Power Questions by Andrew Sobel and Jerold Panas

I just finished an excellent book, “Power Questions: Build Relationships, Win New Business, and Influence Others” by Jerold Panas and Andrew Sobel. I highly recommend this book to fundraisers, board members and others who want to build stronger relationships with donors, prospects and volunteers.

I saw this book at the airport when I had a very long layover – and was delighted to find it. Jerry Panas is a giant in the field of fundraising and although this book was in the business section, I say it is a must-read for fundraisers.

Fundraisers working with individuals – whether they are board members, donors, ambassadors or colleagues – need to learn and hone the skill of asking leading questions and listening.

Each chapter begins with a story or dilemma which leads to The Question. Then there are suggestions on how to use The Question, variations and follow-up questions. It is a great primer for people new in the field, or for those who have been using these types of questions, but would like to have additional examples.

I’ll give you the flavor of the chapters (there are 35 in all, with an additional 293 questions at the back) without totally giving away the book. One chapter discusses the challenge of over-preparing for a meeting, and then building little actual rapport while explaining how wonderful the organization is. His suggested question for these types of situations if someone says, “tell me about your company.” “What would you like to know about us?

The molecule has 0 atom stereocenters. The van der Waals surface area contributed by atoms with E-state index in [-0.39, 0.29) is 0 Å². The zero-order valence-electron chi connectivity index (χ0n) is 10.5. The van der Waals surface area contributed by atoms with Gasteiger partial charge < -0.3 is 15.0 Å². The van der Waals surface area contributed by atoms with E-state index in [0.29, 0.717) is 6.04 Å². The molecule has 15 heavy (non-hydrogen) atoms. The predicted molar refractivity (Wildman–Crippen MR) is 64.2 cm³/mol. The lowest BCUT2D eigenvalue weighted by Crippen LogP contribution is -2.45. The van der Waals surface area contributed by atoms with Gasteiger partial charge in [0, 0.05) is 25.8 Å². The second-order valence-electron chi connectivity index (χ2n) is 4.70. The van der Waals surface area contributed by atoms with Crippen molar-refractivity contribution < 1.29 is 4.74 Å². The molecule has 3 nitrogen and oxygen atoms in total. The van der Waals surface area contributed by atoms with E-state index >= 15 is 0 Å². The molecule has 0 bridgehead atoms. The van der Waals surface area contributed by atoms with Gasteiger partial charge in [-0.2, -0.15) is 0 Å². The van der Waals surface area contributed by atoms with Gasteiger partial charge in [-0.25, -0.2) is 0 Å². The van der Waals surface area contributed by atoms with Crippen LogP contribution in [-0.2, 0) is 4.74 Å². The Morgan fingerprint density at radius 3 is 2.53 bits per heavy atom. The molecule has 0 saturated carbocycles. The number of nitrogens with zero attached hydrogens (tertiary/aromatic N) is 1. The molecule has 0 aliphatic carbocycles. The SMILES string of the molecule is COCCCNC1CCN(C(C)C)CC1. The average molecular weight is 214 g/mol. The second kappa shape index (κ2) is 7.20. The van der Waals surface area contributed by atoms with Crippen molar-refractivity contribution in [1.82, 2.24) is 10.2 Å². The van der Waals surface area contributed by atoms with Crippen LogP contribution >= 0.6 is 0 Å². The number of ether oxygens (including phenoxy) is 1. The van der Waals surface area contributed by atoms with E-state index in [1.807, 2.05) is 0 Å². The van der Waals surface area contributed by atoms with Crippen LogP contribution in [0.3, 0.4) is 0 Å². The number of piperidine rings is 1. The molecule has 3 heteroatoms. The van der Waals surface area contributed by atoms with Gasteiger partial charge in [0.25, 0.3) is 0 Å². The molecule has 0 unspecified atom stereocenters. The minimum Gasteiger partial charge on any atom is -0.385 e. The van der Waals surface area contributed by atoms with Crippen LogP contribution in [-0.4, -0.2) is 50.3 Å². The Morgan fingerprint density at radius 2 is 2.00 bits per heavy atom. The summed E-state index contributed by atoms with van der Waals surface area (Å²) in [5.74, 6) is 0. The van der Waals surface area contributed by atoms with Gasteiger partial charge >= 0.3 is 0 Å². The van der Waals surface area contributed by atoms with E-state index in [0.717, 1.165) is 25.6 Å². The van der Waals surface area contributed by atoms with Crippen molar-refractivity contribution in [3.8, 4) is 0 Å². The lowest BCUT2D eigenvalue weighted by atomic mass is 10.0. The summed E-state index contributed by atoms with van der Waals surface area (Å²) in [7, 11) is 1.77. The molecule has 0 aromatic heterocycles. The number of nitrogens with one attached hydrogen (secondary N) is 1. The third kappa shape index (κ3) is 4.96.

Excerpt – Suggestions for How to Use This Question

When someone asks us a question, we rarely ask them to clarify exactly what it is they want to know. Have you ever watched someone give a five-minute answer to the wrong question – to a question they thought they heard but which wasn’t actually asked? It’s painful.

Always clarify what the other person is looking for. If someone says, “Tell me about yourself,” you could start with your birth – and talk for hours. Or you could ask them what part of your background would most interest them, and start there.

When to use the question

  • When you are asked a general question that could potentially require a long answer.
  • When time is short and you want to be sure that your very brief answer will be right on target.

Alternative versions of the question

  • “What part of my background interests you?”
  • “What aspect of that situation would you like me to focus on?”
  • “Before I answer that – have you had any experience with our organization in the past?”
  • “What if I started by describing a couple of examples of recent work we’ve done for clients like you?”

Follow-up questions

  • “Does that answer your question?”
  • Is there anything else you’d like me to talk about?”

There are questions for a wide variety of situations, such as for internal meetings with colleagues, or for one-on-one settings. There is an excellent selection to consider, including “How will this further your mission and goals?” or “How did you get started?” I don’t want to give too much away, but you get the idea.

At the back of the book with 293 of questions, there is a terrific section on Relationship Building questions.

This is not a book one would read through in one sitting but rather read thoughtfully over a few days and then keep this book as a reference, for yourself or for a development office. With a retail price of $22.95 US, it would be an excellent investment.

As always, I suggest you buy this book, published in 2012, at a local bookseller but it is also available online from a variety of sources. And it should be at the bookstore of your next fundraising conference!

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